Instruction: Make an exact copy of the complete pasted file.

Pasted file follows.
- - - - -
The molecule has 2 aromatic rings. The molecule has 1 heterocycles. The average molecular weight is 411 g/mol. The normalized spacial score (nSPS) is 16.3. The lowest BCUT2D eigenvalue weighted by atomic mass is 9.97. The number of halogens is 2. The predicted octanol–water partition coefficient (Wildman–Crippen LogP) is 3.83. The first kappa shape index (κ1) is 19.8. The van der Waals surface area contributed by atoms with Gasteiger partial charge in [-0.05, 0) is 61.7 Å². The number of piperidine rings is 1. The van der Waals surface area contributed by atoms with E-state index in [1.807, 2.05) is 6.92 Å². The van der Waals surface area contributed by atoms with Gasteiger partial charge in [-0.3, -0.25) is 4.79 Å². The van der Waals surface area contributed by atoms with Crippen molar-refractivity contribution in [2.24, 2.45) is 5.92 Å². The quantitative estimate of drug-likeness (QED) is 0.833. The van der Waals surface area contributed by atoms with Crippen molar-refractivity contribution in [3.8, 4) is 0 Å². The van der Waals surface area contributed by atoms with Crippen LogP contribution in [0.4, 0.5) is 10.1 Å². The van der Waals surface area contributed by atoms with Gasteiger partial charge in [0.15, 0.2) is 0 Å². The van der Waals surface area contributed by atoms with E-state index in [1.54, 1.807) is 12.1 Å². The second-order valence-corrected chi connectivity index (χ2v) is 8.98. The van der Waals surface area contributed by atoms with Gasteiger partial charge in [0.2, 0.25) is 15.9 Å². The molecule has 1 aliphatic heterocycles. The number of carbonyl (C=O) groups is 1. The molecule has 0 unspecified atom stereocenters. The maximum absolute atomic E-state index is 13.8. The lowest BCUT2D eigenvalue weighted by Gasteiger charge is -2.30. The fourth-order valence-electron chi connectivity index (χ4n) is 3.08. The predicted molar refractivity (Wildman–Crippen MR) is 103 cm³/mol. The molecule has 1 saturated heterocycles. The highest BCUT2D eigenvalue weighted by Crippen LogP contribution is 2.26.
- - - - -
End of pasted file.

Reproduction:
The molecule has 2 aromatic rings. The molecule has 1 heterocycles. The average molecular weight is 411 g/mol. The normalized spacial score (nSPS) is 16.3. The lowest BCUT2D eigenvalue weighted by atomic mass is 9.97. The number of halogens is 2. The predicted octanol–water partition coefficient (Wildman–Crippen LogP) is 3.83. The first kappa shape index (κ1) is 19.8. The van der Waals surface area contributed by atoms with Gasteiger partial charge in [-0.05, 0) is 61.7 Å². The number of piperidine rings is 1. The van der Waals surface area contributed by atoms with E-state index in [1.807, 2.05) is 6.92 Å². The van der Waals surface area contributed by atoms with Gasteiger partial charge in [-0.3, -0.25) is 4.79 Å². The van der Waals surface area contributed by atoms with Crippen molar-refractivity contribution in [2.24, 2.45) is 5.92 Å². The quantitative estimate of drug-likeness (QED) is 0.833. The van der Waals surface area contributed by atoms with Crippen molar-refractivity contribution in [3.8, 4) is 0 Å². The van der Waals surface area contributed by atoms with Crippen LogP contribution in [0.4, 0.5) is 10.1 Å². The van der Waals surface area contributed by atoms with Gasteiger partial charge in [0.15, 0.2) is 0 Å². The van der Waals surface area contributed by atoms with E-state index in [1.54, 1.807) is 12.1 Å². The second-order valence-corrected chi connectivity index (χ2v) is 8.98. The van der Waals surface area contributed by atoms with Gasteiger partial charge in [0.2, 0.25) is 15.9 Å². The molecule has 1 aliphatic heterocycles. The number of carbonyl (C=O) groups is 1. The molecule has 0 unspecified atom stereocenters. The maximum absolute atomic E-state index is 13.8. The lowest BCUT2D eigenvalue weighted by Gasteiger charge is -2.30. The fourth-order valence-electron chi connectivity index (χ4n) is 3.08. The predicted molar refractivity (Wildman–Crippen MR) is 103 cm³/mol. The molecule has 1 saturated heterocycles. The highest BCUT2D eigenvalue weighted by Crippen LogP contribution is 2.26.